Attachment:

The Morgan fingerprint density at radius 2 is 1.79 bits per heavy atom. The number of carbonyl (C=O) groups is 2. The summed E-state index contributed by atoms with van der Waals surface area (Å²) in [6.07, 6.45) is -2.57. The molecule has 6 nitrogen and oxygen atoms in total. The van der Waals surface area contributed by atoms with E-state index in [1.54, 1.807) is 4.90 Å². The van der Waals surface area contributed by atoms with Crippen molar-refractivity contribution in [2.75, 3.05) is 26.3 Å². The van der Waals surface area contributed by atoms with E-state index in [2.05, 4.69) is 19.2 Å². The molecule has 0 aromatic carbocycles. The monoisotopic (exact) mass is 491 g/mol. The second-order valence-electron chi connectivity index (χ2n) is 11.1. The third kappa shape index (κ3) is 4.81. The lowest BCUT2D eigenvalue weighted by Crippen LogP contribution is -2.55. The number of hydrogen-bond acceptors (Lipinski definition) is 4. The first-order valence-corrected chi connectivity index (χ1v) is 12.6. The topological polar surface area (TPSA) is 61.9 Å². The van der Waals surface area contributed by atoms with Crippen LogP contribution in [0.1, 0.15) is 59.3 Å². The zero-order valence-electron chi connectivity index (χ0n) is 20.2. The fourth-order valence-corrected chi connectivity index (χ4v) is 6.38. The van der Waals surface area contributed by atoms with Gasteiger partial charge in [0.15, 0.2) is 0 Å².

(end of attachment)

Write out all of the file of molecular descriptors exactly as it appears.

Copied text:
The Morgan fingerprint density at radius 2 is 1.79 bits per heavy atom. The number of carbonyl (C=O) groups is 2. The summed E-state index contributed by atoms with van der Waals surface area (Å²) in [6.07, 6.45) is -2.57. The molecule has 6 nitrogen and oxygen atoms in total. The van der Waals surface area contributed by atoms with E-state index in [1.54, 1.807) is 4.90 Å². The van der Waals surface area contributed by atoms with Crippen molar-refractivity contribution in [2.75, 3.05) is 26.3 Å². The van der Waals surface area contributed by atoms with E-state index in [2.05, 4.69) is 19.2 Å². The molecule has 0 aromatic carbocycles. The monoisotopic (exact) mass is 491 g/mol. The second-order valence-electron chi connectivity index (χ2n) is 11.1. The third kappa shape index (κ3) is 4.81. The lowest BCUT2D eigenvalue weighted by Crippen LogP contribution is -2.55. The number of hydrogen-bond acceptors (Lipinski definition) is 4. The first-order valence-corrected chi connectivity index (χ1v) is 12.6. The topological polar surface area (TPSA) is 61.9 Å². The van der Waals surface area contributed by atoms with Crippen LogP contribution in [0.1, 0.15) is 59.3 Å². The zero-order valence-electron chi connectivity index (χ0n) is 20.2. The fourth-order valence-corrected chi connectivity index (χ4v) is 6.38. The van der Waals surface area contributed by atoms with Gasteiger partial charge in [0.15, 0.2) is 0 Å².